Raymer even admitted that he had considered taking more of the funds away from the workers. “I had thought briefly about keeping the entire amount…I think I would have been justified in keeping it all…” His testimony showed that his concern was not for the workers the APWU claimed to represent, and that had he thought he could get away with it, he would have diverted more money away from the workers.

“This battle just emphasizes the disconnect between the workers, and union brass,” said Mark Mix, President of the Foundation. “Sadly, the only reason that these workers saw any money at all was fear of getting caught, not genuine concern and care for the workers.”

As the case proceeded Fontaine and Mazurek approached the Foundation because they were concerned with what would happen to their case in the NLRB. Foundation staff attorneys assisted them in the hearings that were scheduled between the NLRB and union lawyers. A full hearing before an administrative law judge was scheduled for early November.

Less than 24 hours before the hearing, the NLRB came to the rescue of the union officials and issued a settlement in the case sparing union officials’ another round of embarrassing testimony about their sellout of the rank-and-file.

Under the terms of the settlement, the APWU must disgorge the full 1.1 million dollars that it stole from the workers. 70% is ordered to be paid out immediately to workers with each of the approximately 7,200 employees eligible to receive a pro rata share of $770,804.58.

The remaining 30% of the stolen money, $330,326.70, will be placed in a separate escrow account under the direct supervision of the NLRB Regional director for the next three years. Any funds remaining at the end of this three year period will be divided evenly among the workers who received payments as part of the settlement.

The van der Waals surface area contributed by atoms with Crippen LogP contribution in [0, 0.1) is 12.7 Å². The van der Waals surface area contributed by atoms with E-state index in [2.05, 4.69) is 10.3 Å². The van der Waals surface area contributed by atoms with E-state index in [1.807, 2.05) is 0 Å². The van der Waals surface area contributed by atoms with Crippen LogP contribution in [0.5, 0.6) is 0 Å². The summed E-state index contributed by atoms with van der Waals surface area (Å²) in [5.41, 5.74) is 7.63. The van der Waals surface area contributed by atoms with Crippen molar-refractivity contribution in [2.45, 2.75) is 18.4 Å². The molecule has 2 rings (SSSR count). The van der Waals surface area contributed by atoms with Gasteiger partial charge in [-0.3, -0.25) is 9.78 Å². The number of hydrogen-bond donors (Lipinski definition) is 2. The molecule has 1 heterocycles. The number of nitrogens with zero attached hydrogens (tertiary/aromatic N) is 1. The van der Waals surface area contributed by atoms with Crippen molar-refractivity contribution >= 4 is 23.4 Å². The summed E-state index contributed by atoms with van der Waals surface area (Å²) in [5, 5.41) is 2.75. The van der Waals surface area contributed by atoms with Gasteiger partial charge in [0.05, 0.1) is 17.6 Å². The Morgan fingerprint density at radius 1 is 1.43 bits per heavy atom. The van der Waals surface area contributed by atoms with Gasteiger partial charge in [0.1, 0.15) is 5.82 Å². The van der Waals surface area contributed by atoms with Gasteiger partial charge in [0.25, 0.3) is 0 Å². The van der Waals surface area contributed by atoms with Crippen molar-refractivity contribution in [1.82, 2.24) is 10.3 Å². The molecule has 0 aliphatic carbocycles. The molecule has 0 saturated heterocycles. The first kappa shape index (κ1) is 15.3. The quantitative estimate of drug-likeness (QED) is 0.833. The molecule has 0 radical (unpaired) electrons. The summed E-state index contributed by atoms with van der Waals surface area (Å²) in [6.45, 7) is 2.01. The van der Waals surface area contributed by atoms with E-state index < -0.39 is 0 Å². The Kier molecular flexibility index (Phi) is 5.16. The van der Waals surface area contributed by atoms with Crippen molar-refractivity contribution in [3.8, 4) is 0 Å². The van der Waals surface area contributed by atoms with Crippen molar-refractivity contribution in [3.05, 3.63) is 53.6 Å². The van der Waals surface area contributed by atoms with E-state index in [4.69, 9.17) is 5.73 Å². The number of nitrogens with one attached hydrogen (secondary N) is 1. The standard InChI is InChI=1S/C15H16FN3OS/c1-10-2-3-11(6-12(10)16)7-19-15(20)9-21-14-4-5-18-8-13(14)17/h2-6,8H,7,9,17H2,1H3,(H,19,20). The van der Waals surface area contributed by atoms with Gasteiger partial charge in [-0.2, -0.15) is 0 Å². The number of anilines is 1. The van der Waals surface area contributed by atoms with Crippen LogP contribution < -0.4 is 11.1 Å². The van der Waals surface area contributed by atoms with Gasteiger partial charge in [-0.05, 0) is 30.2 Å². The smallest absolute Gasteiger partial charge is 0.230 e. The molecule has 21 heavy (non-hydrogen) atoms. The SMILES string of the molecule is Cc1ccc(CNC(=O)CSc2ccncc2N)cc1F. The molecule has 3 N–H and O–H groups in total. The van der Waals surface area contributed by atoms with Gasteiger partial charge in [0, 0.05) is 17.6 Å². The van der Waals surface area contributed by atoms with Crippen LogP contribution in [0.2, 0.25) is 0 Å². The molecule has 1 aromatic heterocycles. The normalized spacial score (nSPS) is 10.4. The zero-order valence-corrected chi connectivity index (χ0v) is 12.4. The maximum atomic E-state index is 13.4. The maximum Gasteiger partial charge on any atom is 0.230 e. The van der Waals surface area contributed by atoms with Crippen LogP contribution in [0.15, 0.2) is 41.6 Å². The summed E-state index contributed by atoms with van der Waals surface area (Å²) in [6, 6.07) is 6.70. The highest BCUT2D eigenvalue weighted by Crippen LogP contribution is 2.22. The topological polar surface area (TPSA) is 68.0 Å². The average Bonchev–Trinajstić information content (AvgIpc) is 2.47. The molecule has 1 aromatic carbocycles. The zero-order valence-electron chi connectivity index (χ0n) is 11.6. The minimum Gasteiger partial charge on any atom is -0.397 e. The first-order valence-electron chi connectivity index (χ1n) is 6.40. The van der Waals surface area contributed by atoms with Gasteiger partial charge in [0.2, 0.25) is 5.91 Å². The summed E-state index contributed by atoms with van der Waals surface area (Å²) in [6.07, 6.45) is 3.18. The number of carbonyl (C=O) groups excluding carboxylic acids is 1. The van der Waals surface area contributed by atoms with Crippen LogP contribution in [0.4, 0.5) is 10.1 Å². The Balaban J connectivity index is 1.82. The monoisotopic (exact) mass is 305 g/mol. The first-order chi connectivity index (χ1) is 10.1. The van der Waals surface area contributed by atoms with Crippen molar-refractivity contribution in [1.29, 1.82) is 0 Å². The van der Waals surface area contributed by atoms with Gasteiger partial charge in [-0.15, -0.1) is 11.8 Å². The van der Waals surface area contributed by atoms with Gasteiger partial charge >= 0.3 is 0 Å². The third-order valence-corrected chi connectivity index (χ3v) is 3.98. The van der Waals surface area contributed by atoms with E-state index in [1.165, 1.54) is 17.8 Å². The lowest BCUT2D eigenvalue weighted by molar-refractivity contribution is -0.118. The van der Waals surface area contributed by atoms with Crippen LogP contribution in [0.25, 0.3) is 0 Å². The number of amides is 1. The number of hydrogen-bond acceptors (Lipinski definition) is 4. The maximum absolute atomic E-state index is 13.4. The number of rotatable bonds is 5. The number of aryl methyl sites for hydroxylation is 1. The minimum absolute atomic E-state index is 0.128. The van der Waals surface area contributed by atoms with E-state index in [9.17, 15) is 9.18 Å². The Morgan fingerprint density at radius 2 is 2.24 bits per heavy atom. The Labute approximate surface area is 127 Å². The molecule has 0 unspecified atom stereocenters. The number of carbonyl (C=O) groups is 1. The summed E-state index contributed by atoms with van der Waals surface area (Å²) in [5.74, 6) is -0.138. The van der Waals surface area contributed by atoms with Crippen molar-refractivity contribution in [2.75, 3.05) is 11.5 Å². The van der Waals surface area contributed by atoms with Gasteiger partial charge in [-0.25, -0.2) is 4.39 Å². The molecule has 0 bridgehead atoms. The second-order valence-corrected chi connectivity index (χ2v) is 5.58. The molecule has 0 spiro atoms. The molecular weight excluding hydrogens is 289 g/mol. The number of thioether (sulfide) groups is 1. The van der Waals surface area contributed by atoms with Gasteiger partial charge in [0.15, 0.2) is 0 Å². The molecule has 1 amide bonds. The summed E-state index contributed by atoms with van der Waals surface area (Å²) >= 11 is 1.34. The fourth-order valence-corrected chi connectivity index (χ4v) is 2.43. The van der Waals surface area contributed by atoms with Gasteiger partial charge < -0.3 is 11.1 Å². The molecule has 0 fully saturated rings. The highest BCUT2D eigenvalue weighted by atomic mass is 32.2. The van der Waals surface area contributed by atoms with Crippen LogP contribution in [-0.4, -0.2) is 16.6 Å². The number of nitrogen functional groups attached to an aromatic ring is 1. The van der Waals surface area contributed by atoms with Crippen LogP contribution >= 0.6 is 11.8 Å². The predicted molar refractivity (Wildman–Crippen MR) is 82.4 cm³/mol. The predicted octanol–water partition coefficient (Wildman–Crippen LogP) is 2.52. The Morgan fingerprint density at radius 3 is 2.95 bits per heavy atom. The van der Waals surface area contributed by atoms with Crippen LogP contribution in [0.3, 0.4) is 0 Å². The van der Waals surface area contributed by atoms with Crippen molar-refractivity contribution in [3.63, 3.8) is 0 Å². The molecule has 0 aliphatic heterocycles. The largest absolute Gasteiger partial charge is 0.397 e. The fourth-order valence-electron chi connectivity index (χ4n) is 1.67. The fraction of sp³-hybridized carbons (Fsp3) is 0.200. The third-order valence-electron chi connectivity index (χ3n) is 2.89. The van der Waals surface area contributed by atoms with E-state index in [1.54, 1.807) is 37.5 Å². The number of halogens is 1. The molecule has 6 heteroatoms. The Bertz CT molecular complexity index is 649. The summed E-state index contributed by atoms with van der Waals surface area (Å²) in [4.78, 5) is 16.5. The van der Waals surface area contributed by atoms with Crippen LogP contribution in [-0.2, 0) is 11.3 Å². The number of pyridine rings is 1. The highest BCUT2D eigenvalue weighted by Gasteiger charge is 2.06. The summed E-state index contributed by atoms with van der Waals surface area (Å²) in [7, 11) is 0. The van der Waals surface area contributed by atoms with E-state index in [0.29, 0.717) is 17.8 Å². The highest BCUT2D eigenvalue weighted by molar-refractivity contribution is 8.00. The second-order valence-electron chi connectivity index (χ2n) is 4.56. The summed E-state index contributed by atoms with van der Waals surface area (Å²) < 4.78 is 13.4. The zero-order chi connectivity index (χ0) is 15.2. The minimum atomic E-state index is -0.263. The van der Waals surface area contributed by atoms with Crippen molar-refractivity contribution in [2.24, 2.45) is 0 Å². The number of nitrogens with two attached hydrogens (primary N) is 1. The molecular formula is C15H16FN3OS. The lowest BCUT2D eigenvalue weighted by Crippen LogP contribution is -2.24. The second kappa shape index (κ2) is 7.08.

“This is an unprecedented victory for union employees. Never before has a union been caught so dramatically taking this large a sum, and then being forced to return the money to its rightful owners,” said Mix. “The workers are fortunate that they were able to take advantage of the free legal aid offered by the Foundation, else they might not have seen any of this money ever again.”

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3 Feb 2017

Worker Files Brief Against Coercive Union Boss Gerrymandering Scheme

Posted by in News Releases

Union bosses used controversial rule to gain a foothold in Chattanooga VW plant after previous floor-wide votes failed

Washington, D.C. (February 3, 2017) – With free legal assistance from National Right to Work Foundation staff attorneys, a worker in the Chattanooga, Tennessee Volkswagen plant has filed an amicus curiae brief with the D.C. Circuit U.S. Court of Appeals asking the court to overturn the National Labor Relations Board (NLRB) decision that allowed United Auto Workers (UAW) union bosses to gain access to the plant’s workers through a micro-unit scheme.

In February 2014 workers at the plant rejected UAW union representation in an NLRB sanctioned election. Undeterred, UAW bosses sought to gain a foothold in the plant through a 2011 NLRB decision that allows for what is termed “micro-unit organizing.” The recent NLRB decision allows union officials to gerrymander specific groups of employees into micro-units for union representation votes. In December 2015, the UAW used this tactic to win a vote for a micro-unit, thus imposing a coercive one size-fits-all monopoly bargaining contract on those workers.